Milwaukee Brewers: Rickie Weeks Taking His Place Among Baseball's Elite

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Milwaukee Brewers: Rickie Weeks Taking His Place Among Baseball's Elite
Jonathan Daniel/Getty Images
Although Prince Fielder may leave after the 2011 season, Rickie Weeks and Ryan Braun should provide the Milwaukee Brewers with plenty of offense for the next several seasons.

No one has ever questioned the talent of Rickie Weeks. Since being selected second overall in the 2003 draft as the reigning Player of the Year, many thought that Weeks would be a future star.

He was called up to the Majors by the Brewers in June 2005, and ushered in a new era for Brewers baseball that was built on a very strong Minor League system.

Unfortunately, Weeks had fewer than 1000 professional at-bats before making his Major League debut, and looking back on the situation, he probably wasn't ready to step into his role as an everyday player.

The combination of an early arrival to the Majors and an inability to stay healthy caused Weeks to show flashes of greatness, but he never quite put up the numbers most felt he was capable of producing. In his first four seasons with the Brewers, he was never able to play more than 129 games, while hitting above .250 only once.

Things seemed to be coming together for Weeks in 2009. He hit nine home runs with 24 RBI and 28 runs scored in his first 37 games that year.

However, he was once again bitten by the injury bug with a torn tendon in his hand. Critics began to wonder aloud if he would ever be able to make it through an entire season healthy.

2010 became the season that Weeks and Brewer fans had waited his entire career for. He finally managed to stay healthy, and his numbers showed the talent everyone had talked about for so long.

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In 160 games, he hit .269 with a .366 on-base percentage while slugging .464. He also posted career-highs in runs scored (112), hits (175), doubles (32), home runs (29), RBI (83) and was hit by a pitch a league-leading 25 times.

He did all that while having his finest year in the field as well.

He may never win a Gold Glove, but he has improved his defense each year in the Majors, and is easily one of the best all-around second basemen in the game. With Chase Utley injured and his return date unknown, Weeks has a great opportunity to make his first All-Star game this season, an honor which he should have received last year.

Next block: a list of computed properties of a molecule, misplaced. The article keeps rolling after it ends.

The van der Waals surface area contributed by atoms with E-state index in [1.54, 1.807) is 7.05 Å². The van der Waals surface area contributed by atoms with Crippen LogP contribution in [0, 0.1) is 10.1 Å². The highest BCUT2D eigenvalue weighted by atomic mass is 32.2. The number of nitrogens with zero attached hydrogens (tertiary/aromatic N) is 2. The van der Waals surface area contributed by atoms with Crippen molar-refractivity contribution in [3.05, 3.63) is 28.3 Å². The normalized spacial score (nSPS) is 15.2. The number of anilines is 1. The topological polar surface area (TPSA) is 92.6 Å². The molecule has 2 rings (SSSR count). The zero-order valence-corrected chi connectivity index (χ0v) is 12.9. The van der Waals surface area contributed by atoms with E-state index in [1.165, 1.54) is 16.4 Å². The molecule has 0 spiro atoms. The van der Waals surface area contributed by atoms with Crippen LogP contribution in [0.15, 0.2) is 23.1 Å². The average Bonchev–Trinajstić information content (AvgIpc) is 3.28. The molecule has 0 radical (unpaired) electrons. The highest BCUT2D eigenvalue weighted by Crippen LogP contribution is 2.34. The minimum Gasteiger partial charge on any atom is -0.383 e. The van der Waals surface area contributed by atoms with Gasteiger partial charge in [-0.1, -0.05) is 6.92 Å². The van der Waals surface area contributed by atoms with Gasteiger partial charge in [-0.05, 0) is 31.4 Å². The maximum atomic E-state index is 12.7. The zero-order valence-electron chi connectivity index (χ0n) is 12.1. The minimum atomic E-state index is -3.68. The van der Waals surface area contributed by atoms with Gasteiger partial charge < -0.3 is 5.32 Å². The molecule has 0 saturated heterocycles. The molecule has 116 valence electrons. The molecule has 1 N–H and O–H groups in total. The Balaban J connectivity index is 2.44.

He started this season as hot as he finished 2010. He homered to lead-off the season for the Brewers in Cincinnati last week, and has five extra-base hits in the team's first five games.

The Brewers rewarded Weeks this offseason with a four-year, $38.5 million contract which will keep him in Milwaukee through the 2014 season. With the impending departure of Prince Fielder after this season, it was imperative for GM Doug Melvin to sign Weeks to a long-term deal. 

Now that he has shown the true potential of his game as one of the game's best and most dangerous lead-off hitters, Weeks is poised for far greater heights in the game. However, to take his game to the next level as one of the elite players in the game, the Brewers must better utilize his talents.

Although he has done an amazing job in the lead-off position, moving him down in the order to make him more of a run producer would only enhance his numbers. The Pirates have made the same move with their former lead-off hitter, Andrew McCutchen, with great results so far this season. The move down in the order is likely to happen but probably not until after Fielder leaves the team this winter.

Dilip Vishwanat/Getty Images
Weeks is no longer a defensive liability. He may still not be a Gold Glove-level second baseman, but he will make all the plays he should along with some spectacular plays as well.

Now in his seventh season in the Majors but still only 28 years old, Rickie Weeks is poised for an even greater season in 2011 than he enjoyed in 2010. He should begin to enjoy national recognition as one of the game's best talents, combining power and speed. He could very soon take his place among the best overall players in the game.

 

 

To read more by Jesse Motiff, click here

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